In a joint article published on Intelligence of the Machine of NatureResearchers at Intel Labs and Cornell University have shown Intel & # 39; s neuromorphic chip ability, Lohihi, to read and appreciate harmful chemicals in the presence of significant noise and explosions.
Loihi studied each fragrance with one sample, without disturbing her memory of the fragrances she had previously studied. It showed high acceptable accuracy when compared to standard country methods, including a deep learning solution that requires three training samples per class to reach the same level of classification accuracy.
"We are developing a neural skill in Loihi to mimic what happens in your brain when you smell something. This work is an excellent example of modern research in the fields of neuroscience and artificial intelligence and demonstrates Lohihi's ability to provide valuable discovery skills that can benefit many industries." says Nabil Imam, senior research scientist at Intel & # 39; s Neuromorphic Computing Laboratory.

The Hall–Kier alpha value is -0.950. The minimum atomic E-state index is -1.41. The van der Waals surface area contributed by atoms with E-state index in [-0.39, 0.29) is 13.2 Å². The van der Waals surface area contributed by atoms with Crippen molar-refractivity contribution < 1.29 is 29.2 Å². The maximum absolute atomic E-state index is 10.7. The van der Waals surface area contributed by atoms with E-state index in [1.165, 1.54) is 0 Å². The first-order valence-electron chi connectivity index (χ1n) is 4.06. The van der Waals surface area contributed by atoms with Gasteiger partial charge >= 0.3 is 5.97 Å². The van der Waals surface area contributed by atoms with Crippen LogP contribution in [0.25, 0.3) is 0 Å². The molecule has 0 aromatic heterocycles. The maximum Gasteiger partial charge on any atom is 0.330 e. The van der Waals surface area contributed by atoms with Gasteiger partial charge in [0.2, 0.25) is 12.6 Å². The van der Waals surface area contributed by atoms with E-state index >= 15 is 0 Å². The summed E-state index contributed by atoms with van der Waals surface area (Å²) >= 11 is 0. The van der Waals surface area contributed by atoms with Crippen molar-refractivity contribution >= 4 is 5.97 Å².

About the research
Using the neural algorithm found in the design and architecture of the artificial brain circuit, researchers at Intel & Cornell trained Intel & # 39; s Loihi neuromorphic research chip to study and detect the odors of 10 harmful chemicals. To do so, the team used a data set that included the work of 72 chemical sensors to respond to these odors and prepared a circuit diagram for the diagnosis of Loihi-related infections. The chip quickly studied the neural representation of each scent and identified each odor, albeit highly visible, suggesting a promising future for the combination of neuroscience and artificial intelligence.